8.14. Channel Mixer

8.14.1. Overview

Figure 15.144. Example for the Channel Mixer filter

Example for the Channel Mixer filter

Original image

Example for the Channel Mixer filter

Channel Mixer applied


This command combines values of the RGB channels. It works with images with or without an alpha channel. It has monochrome mode and a preview.

8.14.2. Activate the command

You can find this command through ColorsComponentsChannel Mixer.

8.14.3. Options

Figure 15.145. Channel Mixer command options

Channel Mixer command options

Output Channel

From this menu you select the channel to mix to. Choices are Red, Green, or Blue. It is insensitive when Monochrome option is checked.

Red, Green, Blue

These three sliders set the contribution of red, green or blue channel to output. Can be negative. These sliders are graduated from -200 to 200. They represent the percentage which will be attributed to the output channel. 100% corresponds to the value of the channel of the studied pixel in the image.

Monochrome

This option converts the RGB image into a gray-scale RGB image. The Channel Mixer command is often used with this aim in view, because it often provides a better result than the other ways (see Grayscale in Glossary). Makes the Output Channel menu insensitive.

[Note] Note

The 21%, 72%, 7% settings give you the same gray luminosity (Value) as the Grayscale command in Image/Mode. (They were 30%, 59%, 11% in v2.2).

Preserve Luminosity

Calculations may result in too high values and an image too much clear. This option lessens luminosities of the color channels while keeping a good visual ratio between them. So, you can change the relative weight of the colors without changing the overall luminosity.

8.14.4. Buttons

Open

Load settings from a file.

Save

Save settings to a file.

Reset

Set default settings.

8.14.5. How does Channel Mixer work?

In RGB mode

In this mode, you have to select an Output Channel . This channel is the one which will be modified. In the dialog window, its default value is 100%, corresponding to the value of the channel in the original image. It can be increased or decreased. That's why slider ends are -200 and 200.

Three RGB sliders let you give a percentage to every channel. For every pixel in the image, the sum of the calculated values for every channel from these percentages will be given to the Output Channel. Here is an example:

Figure 15.146. The original image and its channels

The original image and its channels

RGB values of the pixels in red, green, blue, gray squares are displayed. The black rectangle is special, because black (0;0;0) is not concerned by the command (0 multiplied by any percentage always gives 0). The result can't exceed 255 nor be negative.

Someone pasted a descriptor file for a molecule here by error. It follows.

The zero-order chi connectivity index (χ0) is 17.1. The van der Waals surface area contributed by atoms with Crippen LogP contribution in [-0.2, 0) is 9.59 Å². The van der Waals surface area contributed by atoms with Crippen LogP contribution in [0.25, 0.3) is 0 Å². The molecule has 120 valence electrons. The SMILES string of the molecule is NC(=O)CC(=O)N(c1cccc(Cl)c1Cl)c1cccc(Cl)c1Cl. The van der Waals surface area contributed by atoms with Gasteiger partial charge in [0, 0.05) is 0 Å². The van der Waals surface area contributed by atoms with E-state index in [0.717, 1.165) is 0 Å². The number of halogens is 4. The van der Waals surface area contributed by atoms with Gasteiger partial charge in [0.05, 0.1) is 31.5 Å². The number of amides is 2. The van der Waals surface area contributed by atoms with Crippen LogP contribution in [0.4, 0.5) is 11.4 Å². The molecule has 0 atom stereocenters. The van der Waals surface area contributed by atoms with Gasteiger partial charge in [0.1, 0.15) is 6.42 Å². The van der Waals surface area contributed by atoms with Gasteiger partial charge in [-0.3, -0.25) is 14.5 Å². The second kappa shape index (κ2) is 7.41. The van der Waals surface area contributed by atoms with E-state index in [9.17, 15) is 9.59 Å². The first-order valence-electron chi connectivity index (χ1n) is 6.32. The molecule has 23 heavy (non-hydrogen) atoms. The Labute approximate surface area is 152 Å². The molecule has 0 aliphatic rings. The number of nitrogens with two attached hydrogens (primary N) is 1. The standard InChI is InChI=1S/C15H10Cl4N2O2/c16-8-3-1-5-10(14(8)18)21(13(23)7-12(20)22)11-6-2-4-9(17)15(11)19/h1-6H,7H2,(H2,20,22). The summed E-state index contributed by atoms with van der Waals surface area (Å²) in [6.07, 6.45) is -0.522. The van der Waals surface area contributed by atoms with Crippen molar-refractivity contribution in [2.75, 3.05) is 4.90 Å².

Figure 15.147. Output channel is red. Green Channel +50

Output channel is red. Green Channel +50

In the red square, the pixel values are 230;10;10. Relative values are 1;0.5;0. The calculation result is 230*1 + 10*0,5 + 10*0 =235. The same reasoning is valid for the green and the blue squares.

In the gray square, which contains red color, the calculation result is above 255. It is reduced to 255. A negative value would be reduced to 0.


Figure 15.148.  Output channel is red. Green Channel +50%. The Preserve Luminosity option is checked.

Output channel is red. Green Channel +50%. The Preserve Luminosity option is checked.

The values attributed to the Red Output channel are lower, preventing a too much clear image.


In Monochrome mode

When this option is checked, the image preview turns to grayscale, but the image is still a RGB image with three channels, until the command action is validated.

Figure 15.149.  Monochrome option checked. Red: 100% Green: 50% Blue: 0%. Preserve Luminosity unchecked.

Monochrome option checked. Red: 100% Green: 50% Blue: 0%. Preserve Luminosity unchecked.

In every square, pixels have been converted into a gray level equal to the value of the Red channel in the original image (The background has been painted with pink afterwards to make all squares visible).


Here is how the Preserve Luminosity works in the monochrome mode: For example, suppose the sliders were Red:75%, Green:75%, Blue:0%. With Monochrome on and the Preserve Luminosity option off, the resulting picture would be at 75%+75%+0% =150%, very bright indeed. A pixel with a value of, say, R,G,B=127,100,80 would map to 127*0.75+100*0.75+80*0=170 for each channel. With the Preserve Luminosity option on, the sliders will be scaled so they always add up to 100%. In this example, that scale value is 1/(75%+75%+0%) or 0.667. So the pixel values would be about 113. The Preserve Luminosity option just assures that the scale values from the sliders always adds up to 100%. Of course, strange things happen when any of the sliders have large negative values (from the plug-in author himself).

[Note] Note

Which channel will you modify? This depends on what you want to do. In principle, the Red channel suits contrast modifications well. The Green channel is well adapted to details changes and the Blue channel to noise, grain changes. You can use the Decompose command.